Wednesday, July 05, 2006  

Conscience and the Constitution

The US has seldom engaged in as blatently illegal a war as the invasion and occupation of Iraq. It is illegal on so many levels: the invasion over non-existent weapons of mass destruction, the disregard for the safeguards of the Geneva Conventions, the preying on the Iraqi civilian population by members of the military (Green is not the exception that they would have you believe), the death squads set up throught the Ministry of the Interior, the rape and pilaging of Iraq's cultural treasure, the illegal (as determined by the US Supreme Court) militray show trials of detainees in Gitmo- the list is long.

Small wonder, then, that First Lt. Ehren Watada has taken a stand, declaring the "war" illegal and refusing to be deployed to Iraq.
Watada called the war and U.S. occupation of Iraq "illegal" and said participation would make him a party to war crimes.

In a statement, the Army said it had charged Watada, 28, with missing movement, contempt toward officials and conduct unbecoming an officer.

"Officers are held to a high moral and legal standard. Acts contrary to this standard may be tried by court-martial," said the Army statement.

If found guilty of all charges, Watada could face several years in confinement, dishonorable discharge and forfeiture of pay, according to the Army. The missing movement charge carries the heaviest punishment of confinement of up to two years.

Watada's lawyer said he expected the missing movement charge, but was somewhat surprised by the decision to charge the officer with contempt toward officials and conduct unbecoming an officer, because it raises free speech issues.
(the rest)
Lest he be dismissed as some sort of a leftist wuss, pay heed to what Watada has said he is willing to do and his background.
First, Watada has said he would not appy for conscientious objector status because he is not against war itself.
Second, he said he would be willing to deploy to Afghanistan
Third, Watada comes from a family that willingly engaged in the US army in WWII, despite what was happening to Japanese-Americans throughout the contiguous states:
Bob Watada told how of the 10 brothers in his family, seven served in the military, with an elder brother working as a Japanese interpreter at the end of World War II in the Military Intelligence Service.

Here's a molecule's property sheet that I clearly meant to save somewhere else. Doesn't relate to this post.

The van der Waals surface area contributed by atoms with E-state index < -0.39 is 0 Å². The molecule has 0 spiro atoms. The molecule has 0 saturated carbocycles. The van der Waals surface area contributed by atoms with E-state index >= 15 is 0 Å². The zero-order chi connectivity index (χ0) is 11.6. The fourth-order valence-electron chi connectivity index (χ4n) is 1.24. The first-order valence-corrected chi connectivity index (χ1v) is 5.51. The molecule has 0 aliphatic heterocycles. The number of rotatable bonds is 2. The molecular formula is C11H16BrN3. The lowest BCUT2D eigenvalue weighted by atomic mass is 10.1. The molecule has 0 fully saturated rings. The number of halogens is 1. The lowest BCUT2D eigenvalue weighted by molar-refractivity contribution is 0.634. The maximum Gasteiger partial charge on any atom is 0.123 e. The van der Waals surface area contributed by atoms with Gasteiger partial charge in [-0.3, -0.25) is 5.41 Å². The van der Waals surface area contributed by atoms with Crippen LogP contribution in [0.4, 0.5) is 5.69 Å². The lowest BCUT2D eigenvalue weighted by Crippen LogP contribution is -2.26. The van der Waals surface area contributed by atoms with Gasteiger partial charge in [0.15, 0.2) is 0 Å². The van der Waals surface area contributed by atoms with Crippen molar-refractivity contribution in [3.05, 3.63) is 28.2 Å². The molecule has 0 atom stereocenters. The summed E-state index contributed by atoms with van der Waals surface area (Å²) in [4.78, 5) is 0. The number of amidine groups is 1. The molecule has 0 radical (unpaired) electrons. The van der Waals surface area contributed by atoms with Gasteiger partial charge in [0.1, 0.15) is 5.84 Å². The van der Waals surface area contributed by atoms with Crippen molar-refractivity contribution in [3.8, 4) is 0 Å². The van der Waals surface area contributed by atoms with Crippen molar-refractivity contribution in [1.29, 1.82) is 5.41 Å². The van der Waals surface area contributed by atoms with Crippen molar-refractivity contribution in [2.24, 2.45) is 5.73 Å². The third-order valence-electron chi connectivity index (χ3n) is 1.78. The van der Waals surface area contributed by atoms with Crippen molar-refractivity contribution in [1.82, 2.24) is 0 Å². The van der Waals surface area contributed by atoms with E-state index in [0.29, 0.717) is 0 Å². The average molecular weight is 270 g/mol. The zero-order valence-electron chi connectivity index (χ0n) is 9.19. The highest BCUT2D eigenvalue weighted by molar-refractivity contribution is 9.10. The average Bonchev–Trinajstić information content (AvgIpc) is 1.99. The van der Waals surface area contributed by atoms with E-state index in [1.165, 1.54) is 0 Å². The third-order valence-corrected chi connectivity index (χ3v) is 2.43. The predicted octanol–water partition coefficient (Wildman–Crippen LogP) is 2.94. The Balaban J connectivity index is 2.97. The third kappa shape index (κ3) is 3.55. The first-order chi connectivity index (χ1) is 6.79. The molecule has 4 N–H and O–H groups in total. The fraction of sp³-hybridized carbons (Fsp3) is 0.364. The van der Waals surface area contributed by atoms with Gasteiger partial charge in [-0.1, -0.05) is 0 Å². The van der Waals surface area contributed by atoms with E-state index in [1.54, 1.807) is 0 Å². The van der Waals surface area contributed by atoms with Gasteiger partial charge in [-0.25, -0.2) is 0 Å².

Ehren Watada "knew that I had a brother who had died in Korea, and I was concerned about him going to Iraq. I didn't want him to come home in a box," his father said. "He told me that he was very proud of his uncle. He was willing to die for his
(the rest)

Watada comes from an ideological line of those willing not to serve on the basis of illegality, among them the "no no boys" of WWII, and the Israeli officers and soldiers who refuse to serve in the Occupied Territories of Palestine.

Like Watada, the Heart Mountain relocation camp resisters were willing to serve but only after the internment order, which had interned American citizens and loyal residents alike, was rescinded. Their story is told in the excellent documentary, Conscience and the Constitution, by Frank Abe.
'We Hereby Refuse...'

"I could not believe that the government could actually put us in camp, strip us of everything . . . and then order us into the military as if nothing had happened."
-- Frank Emi
info on film

In Israel, currently engaging in an illegal pounding of the Gaza, numerous officers and soldiers are also refusing to deploy to what they consider an illegal theater of operation. Six hundred and thirty reservists and others have refused to go.
Why don’t you serve in the Territories, and simply refuse to carry out illegal orders, should you be given any?
Youval Andorn replies:
Because the illegality is built into the situation. From the moment that we, as soldiers and commanders cross the ’67 borders, we have no choice but to treat every human being as an enemy. We have no choice but to discriminate between Jews and Arabs. We have no choice but to take part in the occupation, which is immoral by definition.
Many have served jail time for their beliefs.
For more about the "Courage to Refuse" movement, see Jesse Atlas' documentary At the Green Line

This will be a vey interesting case to follow.

Illegal or not "Joe Six-Pack" believes in one very important idea.

"If my dog gets into your trash and you kill it, I will stop by later and kill your entire family."

Might be a bit extreme of an example, but you get the point.
Hi there!

I think it's actually a bit more than that. I really think it's more along the lines of, I've been nice enough to let you exist here, but now, no more Mr. Nice Guy. It's the product of a 60 year long psychosis.
I thought the American Dream was to be independent. Not immoral grabs of power and wealth. These people have no idea how trapped money can make you. The only independent person is someone who has nothing to loose.

Looking around my country makes me want to move to Spain. I hear it's nice there this time of year.
I've been ready to go for awhile. Know anyone who needs another reporter in Iraq? Will write for student loan money + a bit more...
excellent post zazou. And what a character this man has. I am not exactly pro-war on principle, but he is definitely an honest man and one with backbone.
Hi Ingrid! I'm not exactly pro-war, either, especially not this kind. But Watada seems to have carefully thought out his position and certainly signals as shift in thinking in the commissioned officer corps.

I would also like to mention Pablo Paredes and Aidan Delgado who have also chosed not to serve, and I believe there are more.
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